A significant moment in your model railroading journey is when you start thinking about your layout as more than just pieces of track on a level surface.
We previously covered how to build realistic hills and mountains for your layout. And while that allows for elements like tunnels, it also creates space for you to raise the height of your tracks, allowing for bridges spanning roads, valleys, rivers, and even the same railroad!
Just like with any aspect of railroading, there are plenty of different bridge types to choose from. In this article, we’re going to go through some of the most popular styles, their uses, and the best locations to use them in on your layout!
Viaducts & Deck Arch Bridges
Typically found in Europe and on older east coast railroads, viaducts and Deck Arch bridges can be traced back to the aqueducts of the ancient Roman Empire. They are some of the strongest and most heavily built bridges in use today, and are distinctive in appearance thanks to their dramatic multi-arch design. These can typically be found spanning valleys and rivers and offer a majestic addition to any landscape.
US rail viaducts were often built from locally sourced stone in the early railroading era. In the 20th century however, some railroads such as the Lackawanna switched to cast concrete, which was cheaper to construct, but more prone to erosion. Despite this, many stone and concrete viaducts remain in use today, with even America’s fastest high speed railroad, the Northeast Corridor, continuing to rely on legacy stone viaducts in several locations.
The trestle is another one of the oldest types of bridges used by North American railroads. As railroads expanded west during the pioneer era, it was found to be easier and more cost effective to utilize the abundance of wood found across the nation to construct quick but strong rail bridges, rather than continue to build elaborate stone structures as found on the early east coast railroads.
Trestles could be built to cross just about every type of gap, from small streams and swamps, to massive valleys and canyons. Early trestles were built entirely out of wood, with closely spaced frames held together by supporting beams. As trains became heavier, and technology developed though, many railroads switched to steel trestles. These were built to essentially the same design, but included the added benefits of superior strength and longevity. Today there are still many examples of wood trestles in operation across North America, and steel trestles continue to be produced.
Plate Girder Bridges
Girder bridges are among the most mundane bridge types, but they serve an important purpose. They may not feature majestic arches or intricate latticework, but they are with little doubt the most common bridge type found across the North American rail system.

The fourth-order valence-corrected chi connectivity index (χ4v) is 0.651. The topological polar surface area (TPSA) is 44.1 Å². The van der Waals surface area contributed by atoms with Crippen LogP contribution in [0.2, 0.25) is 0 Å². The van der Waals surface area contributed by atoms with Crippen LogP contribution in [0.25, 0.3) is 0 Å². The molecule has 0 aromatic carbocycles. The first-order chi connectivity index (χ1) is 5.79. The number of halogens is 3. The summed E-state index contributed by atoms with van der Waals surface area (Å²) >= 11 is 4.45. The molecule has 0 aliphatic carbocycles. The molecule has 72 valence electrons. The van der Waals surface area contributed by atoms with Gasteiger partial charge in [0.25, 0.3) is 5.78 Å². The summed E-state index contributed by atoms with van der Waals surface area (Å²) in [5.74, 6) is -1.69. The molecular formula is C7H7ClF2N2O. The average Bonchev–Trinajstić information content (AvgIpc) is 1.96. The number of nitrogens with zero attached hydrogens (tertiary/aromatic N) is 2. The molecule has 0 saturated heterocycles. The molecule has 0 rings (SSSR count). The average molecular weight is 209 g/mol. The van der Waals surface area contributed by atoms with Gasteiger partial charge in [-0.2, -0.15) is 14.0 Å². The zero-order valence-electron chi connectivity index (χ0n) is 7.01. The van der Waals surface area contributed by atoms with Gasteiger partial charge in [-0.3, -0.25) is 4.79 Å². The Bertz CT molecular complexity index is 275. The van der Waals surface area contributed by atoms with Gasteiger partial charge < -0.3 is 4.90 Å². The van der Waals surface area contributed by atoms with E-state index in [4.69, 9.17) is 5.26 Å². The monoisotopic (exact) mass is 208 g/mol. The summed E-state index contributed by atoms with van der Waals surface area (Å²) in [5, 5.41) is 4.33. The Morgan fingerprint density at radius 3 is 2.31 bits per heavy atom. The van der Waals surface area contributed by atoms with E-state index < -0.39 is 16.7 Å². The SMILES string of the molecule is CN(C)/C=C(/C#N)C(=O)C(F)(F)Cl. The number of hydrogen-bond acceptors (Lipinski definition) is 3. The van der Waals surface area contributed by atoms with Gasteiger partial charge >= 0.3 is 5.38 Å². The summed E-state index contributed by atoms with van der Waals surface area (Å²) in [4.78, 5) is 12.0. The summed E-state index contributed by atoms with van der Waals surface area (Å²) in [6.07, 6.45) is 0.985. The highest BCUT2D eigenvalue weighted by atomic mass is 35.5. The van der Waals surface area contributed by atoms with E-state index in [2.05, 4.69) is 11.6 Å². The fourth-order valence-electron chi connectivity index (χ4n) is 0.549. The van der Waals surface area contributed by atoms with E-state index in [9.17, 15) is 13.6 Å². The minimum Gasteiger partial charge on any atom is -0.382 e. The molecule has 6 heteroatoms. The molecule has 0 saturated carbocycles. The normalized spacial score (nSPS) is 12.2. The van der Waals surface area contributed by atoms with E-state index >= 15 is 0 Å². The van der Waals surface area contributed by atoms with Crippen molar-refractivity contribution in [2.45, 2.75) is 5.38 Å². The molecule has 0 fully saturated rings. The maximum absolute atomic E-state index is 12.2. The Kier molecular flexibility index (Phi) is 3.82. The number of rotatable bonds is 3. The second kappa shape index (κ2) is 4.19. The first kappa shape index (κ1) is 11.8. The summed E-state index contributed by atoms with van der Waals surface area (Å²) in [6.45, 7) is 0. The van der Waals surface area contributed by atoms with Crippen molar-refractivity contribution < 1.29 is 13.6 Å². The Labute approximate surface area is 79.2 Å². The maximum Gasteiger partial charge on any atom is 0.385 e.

Typically used to span roads, highways, and sometimes other railroads, girder bridges are composed of a flat deck supported by parallel metal beams (or girders) which rest on a concrete, stone, or brick abutment on each end. Typically girder bridges will feature cast metal siding both for added structural integrity and to provide protection for those crossing the bridge. The simplicity of their design makes them a strong and cost effective option for shorter crossings on real-life railroads.
Although they can occasionally be found in other roles, truss bridges are synonymous with railroads. First patented in 1848, the Warren Truss is the most common subdesign used in railroad construction. The design consists of longitudinal members joined together by angled cross-members, and is usually constructed out of steel or iron. Truss bridges are typically built with the majority of their construction above-deck, with trains traveling through the framework, however some are built with an inverted design, with the framework underneath the rail deck. These are known as Deck Truss bridges.
Truss bridges can again be found across North America as well as elsewhere in the world, and can usually be found at river crossings. Due to their below-deck construction, Deck Truss bridges are typically only used in locations where the track height is significantly higher than the water level.
Other Bridge Types
Although the above four types are the most common, there are other bridge types with less prevalence that can nevertheless be found in the North American rail system. Some of these include steel arch bridges, which are derived from the basic design of deck arch bridges, reinforced concrete bridges, and even covered bridges on some New England lines!
Adding a Bridge to Your Layout
Having an impressive looking bridge is excellent, but for it to make sense on your layout, you need to consider how your trains will reach it!
There are two commonly used options for this:
- You can bring the track up to your bridge height by using Woodland Scenics Risers. Once installed, you can create a natural looking bank on each side of your roadbed using the same methods as you would to build a mountain. This is a great option for giving your operators an unobstructed view of your trains as they ascend over your landscape or city.
- You can carve out from under your trackbed height to create a valley, gulch, or manmade highway cut. For this method to work, we suggest building your railroad on a layer of insulation foam on top of your board, rather than directly on a wooden baseboard, as this will allow you to cut and mold the landscape and terrain height around your tracks to your liking.
Show Off Your Work!
Whether you’ve built your bridges from scratch or used one of our model bridge kits, we want to see what you’ve come up with! Tag us on Instagram so we can see your pictures of your bridge scenes, or send us your photos on Facebook!